Record home prices continued to offset rising construction costs and boost profits for builders Bellway and Crest Nicholson.
Despite the skyrocketing cost of building materials and concerns over rising mortgage rates and the cost of living crisis hitting demand, the two London-listed companies remained optimistic as they posted sales and earnings in rise.
Bellway said demand for its homes remained strong and bookings were ahead of last year, with its backlog rising 27% to £2.4billion in the four months to June, compared to £1.9 billion in the same period in 2021.
Beneficial: Homebuilders Bellway and Crest Nicholson said higher house prices had offset the higher price they were paying for building materials
The builder expects the average price of its homes to rise by around 4% above £305,000 this year, offsetting rising costs and boosting profit margins.
To meet demand, it expects to build more than 11,100 homes this year – a 10% increase from 10,138 units last year.
“Overall, construction cost inflation has been offset by rising house prices and we expect this trend to continue, with our strong forward selling position supporting our drive to optimize pricing on bookings. future,” the band said today.
Bellway Shares rose 2.7% to £22.67 in Tuesday afternoon trading. However, they have been falling all year and are about half their pre-pandemic level.
Investors in a smaller rival Nicholson Ridge were even happier with its half-year results and shares jumped more than 7% to 273p.
The homebuilder said demand for homes still exceeded supply as it revealed revenue rose 12% to £364.3million in the six months to April.
The average price of a Crest Nicholson home rose 2.8% to £409,000 during the period, while home completions rose 7.8% to 1,096 properties.
The group also recorded an adjusted pre-tax profit of £52m.
However, on a reported basis, it fell to a pre-tax loss of £52.5m due to £105m of one-off costs, driven by the money it will pay to deal with the problems of fire safety in apartment buildings.
Like other builders, Crest Nicholson said he has seen an increase in building materials due to a range of factors, including post-Covid reopening and the war in Ukraine, as well as demand for large infrastructure projects such as the HS2 track.
“Certain materials such as steel have risen in price in direct correlation to rising energy prices,” he said.
“Other materials, such as bricks, have been better insulated where alternatives such as concrete (rather than clay) can be found and used instead.”
It is trying to mitigate rising costs with “strategic partnerships with key suppliers” and although it is also facing rising staffing costs, it said this has moderated in recent months.
The group added: “No one in the construction industry is immune to the current impacts of input cost inflation.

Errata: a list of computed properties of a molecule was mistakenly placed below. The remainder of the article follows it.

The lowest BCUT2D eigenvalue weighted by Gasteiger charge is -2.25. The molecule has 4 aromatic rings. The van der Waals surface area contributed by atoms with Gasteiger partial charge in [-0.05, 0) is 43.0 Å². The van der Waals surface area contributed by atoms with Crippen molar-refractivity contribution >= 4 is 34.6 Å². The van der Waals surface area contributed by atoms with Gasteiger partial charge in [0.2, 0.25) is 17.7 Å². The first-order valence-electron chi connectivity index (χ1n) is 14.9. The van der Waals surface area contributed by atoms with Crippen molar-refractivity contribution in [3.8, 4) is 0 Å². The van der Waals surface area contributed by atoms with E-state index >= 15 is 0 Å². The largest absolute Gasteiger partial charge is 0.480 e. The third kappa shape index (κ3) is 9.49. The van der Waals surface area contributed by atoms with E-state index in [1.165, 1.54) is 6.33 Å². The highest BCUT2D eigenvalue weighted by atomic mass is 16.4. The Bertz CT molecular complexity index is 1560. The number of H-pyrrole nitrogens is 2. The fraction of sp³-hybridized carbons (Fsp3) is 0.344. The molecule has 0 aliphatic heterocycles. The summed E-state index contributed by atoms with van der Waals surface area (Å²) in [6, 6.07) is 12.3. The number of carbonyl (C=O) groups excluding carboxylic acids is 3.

“However, we are managing to offset this with inflation in selling prices in a market where demand is strong and supply levels are relatively low.”
Homebuilders have benefited from rising house prices in recent years, but there are concerns that rising mortgage rates and runaway inflation will affect demand for homes and slow price growth.
However, so far there has been little evidence to suggest a sharp downturn is ahead.
House prices rose by a further £3,000 between March and April to a new high of £286,079, according to the latest figures from Halifax.
Annual growth slowed slightly, but remained in the double digits at 10.8%,
Bellway shares have halved since the start of the pandemic
Russ Mould, chief investment officer at AJ Bell, said homebuilders face some risks but will continue to benefit from a buoyant housing market for now.
He said: “There have been signs in recent housing surveys that the market is starting to cool, but updates from Bellway and Crest Nicholson suggest demand is still robust overall.
“Perhaps more impressively, pricing momentum continues to outpace rising costs and, as a result, margins are increasing. This suggests both companies are doing a good job of providing the kind of homes people are looking for.
“A move towards hybrid working means that those who can afford it are often looking for additional space to accommodate a home office. The supply of new housing remains a long-term problem in the UK and this is helping to support the market .
But he added: “With high labor and raw material costs, companies like Bellway and Crest Nicholson are exposed to the risks associated with a market downturn.
“All they can do is lay a solid foundation, including buying land at lower cost to improve the economics of future developments, so they can weather any coming storm and emerge as a safe on the other side.”
“Notably, Crest Nicholson and Bellway operate with significant cash buffers.
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